Fine Art

Mathematical Reviews is a journal and online database published by the American Mathematical Society that contains brief synopses (and occasionally evaluations) of many articles in mathematics, statistics and theoretical computer science. Selected reviews (called "featured reviews") are also published as a book by the AMS.


The journal was founded by Otto E. Neugebauer in 1940. The goal was to give reviews of every mathematical research publication. As of November 2007, the Mathematical Reviews database contained information on over 2.2 million articles. The authors of reviews are volunteers, usually chosen by the editors because of some expertise in the area of the article. It and the German journal Zentralblatt für Mathematik are the only comprehensive resources of this type (the Mathematics section of Referativny Zhurnal is available only in Russian, is smaller in scale and difficult to access). Often reviews give detailed summaries of the contents of the paper, sometimes with critical comments by the reviewer and references to related work. However, reviewers are not encouraged to criticize the paper, because the author does not have an opportunity to respond. The author's summary may be quoted when it is not possible to give an independent review, or when the summary is deemed adequate by the reviewer or the editors. Only bibliographic information may be given when a work is in an unusual language, when it is a brief paper in a conference volume, or when it is outside of the primary scope of the Reviews. Originally the reviews were written in several languages, but later an "English only" policy was introduced.

Online database

In 1980, all the contents of Mathematical Reviews since 1940 were integrated into an electronic searchable database. Eventually the contents became part of MathSciNet which, along with reviews also has citation information (limited to other articles in MathSciNet, however). Mathematical Reviews and MathSciNet have become an essential tool for researchers in the mathematical sciences.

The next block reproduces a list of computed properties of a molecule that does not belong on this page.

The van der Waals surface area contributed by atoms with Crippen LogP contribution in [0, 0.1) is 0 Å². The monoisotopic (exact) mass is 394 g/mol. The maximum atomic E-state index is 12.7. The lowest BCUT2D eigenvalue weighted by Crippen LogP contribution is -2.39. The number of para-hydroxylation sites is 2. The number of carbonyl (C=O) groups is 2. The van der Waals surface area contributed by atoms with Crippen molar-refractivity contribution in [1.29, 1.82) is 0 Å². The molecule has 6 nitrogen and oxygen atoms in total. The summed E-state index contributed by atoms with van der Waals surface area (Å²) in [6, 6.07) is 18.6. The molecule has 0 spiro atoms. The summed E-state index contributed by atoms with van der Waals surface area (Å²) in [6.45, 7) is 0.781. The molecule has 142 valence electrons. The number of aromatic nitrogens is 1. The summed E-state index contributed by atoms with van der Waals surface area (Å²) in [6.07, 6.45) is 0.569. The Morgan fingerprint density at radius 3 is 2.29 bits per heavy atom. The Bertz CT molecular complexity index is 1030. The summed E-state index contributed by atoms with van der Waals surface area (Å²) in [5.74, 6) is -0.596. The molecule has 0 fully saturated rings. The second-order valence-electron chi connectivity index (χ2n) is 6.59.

Unlike most other abstracting databases, MathSciNet takes care to identify authors properly. Author search allows the user to correctly find publications associated with a given author record even if other authors have exactly the same name. MathSciNet will sometimes even contact authors to ensure that they have correctly attributed their papers. On the other hand, the general search menu uses string matching in all fields, including the author. This is needed to access some old reviews (before 1940), which have not been completely integrated yet and cannot be found by searching for the author first.

MathSciNet provides BibTeX entries with all reviews and its abbreviations of journal titles have become a de-facto standard in mathematical publishing. Both Mathematical Reviews and Zentralblatt für Mathematik use the Mathematics Subject Classification codes for organising their reviews.


MathSciNet contains information on about 2 million articles from 18,000 mathematical journals, many of them abstracted "cover-to-cover" [1][2]. In addition, reviews or bibliographical information on selected articles is included from many engineering, computer science and other applied journals abstracted by MathSciNet. The selection is done by the editors of the Mathematical Reviews. The editors accept suggestions to cover additional journals, but do not reconsider missing articles for inclusion [3].

See also

* Referativnyi Zhurnal, published in former Soviet Union and now in Russia.

* Zentralblatt MATH, published in Germany


* Web of Science

* IEEE Explore

* Current Index to Statistics


* MathSciNet Review – by the Science and Technology Librarianship.

* Allyn Jackson, "The life of Mathematical Reviews", Notices of the American Mathematical Society 44 (1997), no. 3, 330–337.


* Mathematical Reviews database with access to the online search function for the database (for subscribers), and link to information about the service, such as the following:

1. Mathematical Reviews editorial statement outlines the mission of Mathematical Reviews;

2. Mathematical Reviews guide for reviewers is a useful resource both for reviewers and users of Mathematical Reviews.

3. MathSciNet FAQ

* Some interesting reading about Mathematical Reviews. Two articles published for the 50th anniversary of MR in 1990.

* Exceptional MathReviews collected by Kimball Martin and sorted by amusement factor.

* A half century of reviewing, an article by D.H. Lehmer

Mathematics Encyclopedia

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